Cape Town made international headlines earlier this year when officials announced that the city was only weeks away from turning off water supply to household taps due to extensive drought. Although Day Zero was pushed back thanks to dramatically reduced water consumption, climate change means that drought is (and will continue to be) a fact of life for Cape Town. One growing response is to remove water thirsty invasive plant species from catchments in order to increase water supply.

Cape Town’s water supply comes from dams and aquifers fed by water trickling into surface and ground water systems. But invasive plant species have overtaken some of these catchment areas. Non-native species like Acacia trees suck up much more water than the indigenous shrubs and flowers that make up the area’s astoundingly biodiverse fynbos ecosystem. Removing non-native species could significantly increase water supply

South Africa’s Working for Water program has sought to remove invasive plant species while providing employment in clearing vegetation since 1995, but invasive species still choke water catchments around the country. New efforts are starting to be ramped up, including The Nature Conservancy’s Cape Town Water Fund.

The Water Fund draws together water users to mobilize funding and ramp up existing efforts. Work has already begun clearing invasive species from catchments that recharge the Atlantis aquifer, which several communities in Cape Town rely on for water supply. The approach doesn’t just provide environmental solutions, but also economic ones. Plant clearing programs offer job skills training and employment opportunities to communities where very high levels of unemployment are an enduring legacy of Apartheid.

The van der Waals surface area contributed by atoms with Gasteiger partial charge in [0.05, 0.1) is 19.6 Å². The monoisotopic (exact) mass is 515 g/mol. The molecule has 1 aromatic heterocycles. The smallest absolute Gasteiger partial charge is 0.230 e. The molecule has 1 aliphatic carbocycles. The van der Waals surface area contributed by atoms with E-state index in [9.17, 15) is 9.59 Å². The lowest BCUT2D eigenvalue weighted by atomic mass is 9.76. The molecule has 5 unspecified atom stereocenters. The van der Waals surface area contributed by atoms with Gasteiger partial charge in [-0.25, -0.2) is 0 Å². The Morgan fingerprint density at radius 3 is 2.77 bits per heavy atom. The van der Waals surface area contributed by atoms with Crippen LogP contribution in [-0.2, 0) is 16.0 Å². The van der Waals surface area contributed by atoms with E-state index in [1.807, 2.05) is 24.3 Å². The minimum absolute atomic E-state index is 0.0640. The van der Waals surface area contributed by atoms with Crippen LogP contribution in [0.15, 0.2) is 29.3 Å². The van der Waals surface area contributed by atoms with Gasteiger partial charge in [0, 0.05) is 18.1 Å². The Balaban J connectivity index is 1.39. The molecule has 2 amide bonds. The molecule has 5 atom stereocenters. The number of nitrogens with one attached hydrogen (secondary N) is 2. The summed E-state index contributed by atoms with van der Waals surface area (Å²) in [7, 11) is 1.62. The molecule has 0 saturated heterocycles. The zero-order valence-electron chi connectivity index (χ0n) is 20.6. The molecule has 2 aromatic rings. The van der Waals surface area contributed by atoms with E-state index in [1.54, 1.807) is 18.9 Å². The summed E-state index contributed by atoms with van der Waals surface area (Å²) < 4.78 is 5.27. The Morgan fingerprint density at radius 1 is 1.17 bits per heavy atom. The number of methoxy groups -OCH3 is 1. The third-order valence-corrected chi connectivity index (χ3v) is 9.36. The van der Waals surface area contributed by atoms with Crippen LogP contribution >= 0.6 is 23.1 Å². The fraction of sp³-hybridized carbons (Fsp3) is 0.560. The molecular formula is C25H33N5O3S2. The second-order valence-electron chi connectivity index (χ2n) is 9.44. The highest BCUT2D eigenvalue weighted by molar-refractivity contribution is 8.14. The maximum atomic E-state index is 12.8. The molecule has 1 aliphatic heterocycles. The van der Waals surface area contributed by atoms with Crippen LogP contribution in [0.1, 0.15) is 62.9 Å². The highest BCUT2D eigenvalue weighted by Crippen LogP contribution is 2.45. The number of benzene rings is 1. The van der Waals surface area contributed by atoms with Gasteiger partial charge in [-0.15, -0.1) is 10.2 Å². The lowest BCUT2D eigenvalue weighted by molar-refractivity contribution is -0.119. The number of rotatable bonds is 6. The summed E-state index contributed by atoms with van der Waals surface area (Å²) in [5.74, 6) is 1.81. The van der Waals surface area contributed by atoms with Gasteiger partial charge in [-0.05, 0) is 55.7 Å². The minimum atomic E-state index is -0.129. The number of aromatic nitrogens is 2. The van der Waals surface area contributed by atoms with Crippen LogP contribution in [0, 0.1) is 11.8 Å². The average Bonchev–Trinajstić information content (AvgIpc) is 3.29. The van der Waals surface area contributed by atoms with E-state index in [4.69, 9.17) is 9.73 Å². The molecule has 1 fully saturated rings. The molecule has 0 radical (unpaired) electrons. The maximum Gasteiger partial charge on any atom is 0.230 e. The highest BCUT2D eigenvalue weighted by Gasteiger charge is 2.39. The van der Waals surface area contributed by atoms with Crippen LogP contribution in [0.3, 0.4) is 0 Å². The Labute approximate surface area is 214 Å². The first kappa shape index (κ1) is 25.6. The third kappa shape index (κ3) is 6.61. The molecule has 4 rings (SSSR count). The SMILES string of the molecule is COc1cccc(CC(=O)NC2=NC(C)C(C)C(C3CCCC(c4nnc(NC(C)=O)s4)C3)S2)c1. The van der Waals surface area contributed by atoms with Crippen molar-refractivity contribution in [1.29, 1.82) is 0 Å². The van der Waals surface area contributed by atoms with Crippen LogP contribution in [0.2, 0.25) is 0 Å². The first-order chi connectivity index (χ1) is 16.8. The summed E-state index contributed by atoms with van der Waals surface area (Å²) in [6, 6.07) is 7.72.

Water resiliency in Cape Town will mean adopting a range of water efficiency and sustainable water supply solutions, including those that take a nature based approach. When it comes to water, invasive species catchment management will be a key part of a climate change adaptation strategy for Cape Town.

Laura Tozer is a Researcher at Durham University working on the NATURVATION project.